Ghodssi, materials science Ph.D. student Konstantinos Gerasopoulos, and former postdoctoral associate Matthew McCarthy (now a faculty member at Drexel University) have used this metal-coating technique to fabricate alkaline batteries with common techniques from the semiconductor industry such as photolithography and thin film deposition.
While the first generation of their devices used the nickel-coated viruses for the electrodes, work published earlier this year investigated the feasibility of structuring electrodes with the active material deposited on top of each nickel-coated nanorod, forming a core/shell nanocomposite where every TMV particle contains a conductive metal core and an active material shell. In collaboration with Chunsheng Wang, a professor in the Department of Chemical and Biomolecular Engineering, and his Ph.D. student Xilin Chen, the researchers have developed several techniques to form nanocomposites of silicon and titanium dioxide on the metalized TMV template. This architecture both stabilizes the fragile, active material coating and provides it with a direct connection to the battery electrode.
In the third and final step, Chen and Gerasopoulos assemble these electrodes into the experimental high-capacity lithium-ion batteries. Their capacity can be several times higher than that of bulk materials and in the case of silicon, higher than that of current commercial batteries.
"Virus-enabled nanorod structures are tailor-made for increasing the amount of energy batteries can store. They confer an order of magnitude increase in surface area, stabilize the assembled materials and increase conductivity, resulting in up to a10-fold increase in the energy capacity over a standard lithium ion battery," Wang said.
A bonus: since the TMV binds metal directly onto the conductive surface as the structures are formed, no other binding or conducting agents are needed as in the traditional ink-casting technologies that are used for electrode fabrication.
"Our method is unique in that it involves direct fabrication of the electrode onto the current collector; this makes the battery's power higher, and its cycle life longer," said Wang.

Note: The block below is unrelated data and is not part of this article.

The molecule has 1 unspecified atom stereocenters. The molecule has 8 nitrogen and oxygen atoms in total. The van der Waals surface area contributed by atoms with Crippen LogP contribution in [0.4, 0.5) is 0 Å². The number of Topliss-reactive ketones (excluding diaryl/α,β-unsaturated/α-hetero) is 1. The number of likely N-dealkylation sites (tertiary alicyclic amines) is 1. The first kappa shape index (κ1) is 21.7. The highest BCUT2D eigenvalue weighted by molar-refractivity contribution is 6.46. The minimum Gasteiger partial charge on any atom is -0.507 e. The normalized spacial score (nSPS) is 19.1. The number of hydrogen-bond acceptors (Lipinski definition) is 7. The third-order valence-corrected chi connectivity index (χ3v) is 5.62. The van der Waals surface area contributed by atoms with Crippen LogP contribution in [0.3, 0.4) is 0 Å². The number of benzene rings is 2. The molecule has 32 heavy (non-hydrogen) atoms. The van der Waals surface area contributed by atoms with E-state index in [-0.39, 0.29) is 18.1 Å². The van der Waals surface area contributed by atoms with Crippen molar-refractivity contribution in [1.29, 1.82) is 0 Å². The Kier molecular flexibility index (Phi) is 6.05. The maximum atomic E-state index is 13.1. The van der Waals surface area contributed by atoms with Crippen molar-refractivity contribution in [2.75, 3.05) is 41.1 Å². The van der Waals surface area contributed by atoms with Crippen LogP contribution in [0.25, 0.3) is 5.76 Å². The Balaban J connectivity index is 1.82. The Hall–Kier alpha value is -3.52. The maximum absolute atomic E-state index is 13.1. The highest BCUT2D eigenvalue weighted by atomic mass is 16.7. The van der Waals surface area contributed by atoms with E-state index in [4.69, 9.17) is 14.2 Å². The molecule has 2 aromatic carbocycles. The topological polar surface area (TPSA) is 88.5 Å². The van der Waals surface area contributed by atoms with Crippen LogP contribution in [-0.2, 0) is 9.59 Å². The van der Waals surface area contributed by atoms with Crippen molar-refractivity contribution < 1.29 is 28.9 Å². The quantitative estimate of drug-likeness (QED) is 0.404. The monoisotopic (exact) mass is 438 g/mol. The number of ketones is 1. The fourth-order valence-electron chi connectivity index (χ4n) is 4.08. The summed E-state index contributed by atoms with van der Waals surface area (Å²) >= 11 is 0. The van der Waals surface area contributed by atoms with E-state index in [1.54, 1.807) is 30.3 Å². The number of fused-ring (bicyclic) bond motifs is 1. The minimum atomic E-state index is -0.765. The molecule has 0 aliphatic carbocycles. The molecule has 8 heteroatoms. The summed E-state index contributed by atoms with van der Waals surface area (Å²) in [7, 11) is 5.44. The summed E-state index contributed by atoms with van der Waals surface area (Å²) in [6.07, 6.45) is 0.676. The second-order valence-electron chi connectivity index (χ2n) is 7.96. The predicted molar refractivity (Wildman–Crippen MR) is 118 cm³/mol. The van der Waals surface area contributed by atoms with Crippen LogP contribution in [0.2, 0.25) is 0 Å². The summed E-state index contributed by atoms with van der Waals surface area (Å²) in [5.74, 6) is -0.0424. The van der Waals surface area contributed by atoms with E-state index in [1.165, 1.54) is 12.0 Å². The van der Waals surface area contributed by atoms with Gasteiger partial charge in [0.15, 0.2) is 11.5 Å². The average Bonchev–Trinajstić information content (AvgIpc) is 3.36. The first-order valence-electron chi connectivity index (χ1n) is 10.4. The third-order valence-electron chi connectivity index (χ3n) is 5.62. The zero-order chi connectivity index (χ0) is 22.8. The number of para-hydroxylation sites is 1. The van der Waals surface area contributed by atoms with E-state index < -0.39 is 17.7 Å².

The use of the TMV virus in fabricating batteries can be scaled up to meet industrial production needs. "The process is simple, inexpensive, and renewable," Culver adds. "On average, one acre of tobacco can produce approximately 2,100 pounds of leaf tissue, yielding approximately one pound of TMV per pound of infected leaves," he explains.
At the same time, very tiny microbatteries can be produced using this technology. "Our electrode synthesis technique, the high surface area of the TMV and the capability to pattern these materials using processes compatible with microfabrication enable the development of such miniaturized batteries," Gerasopoulos adds.
While the focus of this research team has long been on energy storage, the structural versatility of the TMV template allows its use in a variety of exciting applications. "This combination of bottom-up biological self-assembly and top-down manufacturing is not limited to battery development only," Ghodssi said. "One of our lab's ongoing projects is aiming at the development of explosive detection sensors using versions of the TMV that bind TNT selectively, increasing the sensitivity of the sensor. In parallel, we are collaborating with our colleagues at Drexel and MIT to construct surfaces that resemble the structure of plant leaves. These biomimetic structures can be used for basic scientific studies as well as the development of novel water-repellent surfaces and micro/nano scale heat pipes."
Funding for the research comes from the National Science Foundation, the Department of Energy Office of Basic Energy Sciences, the Maryland Technology Development Corporation, and the Laboratory for Physical Sciences at the University of Maryland. James Culver's work is conducted in collaboration with Purdue University professor Michael Harris.
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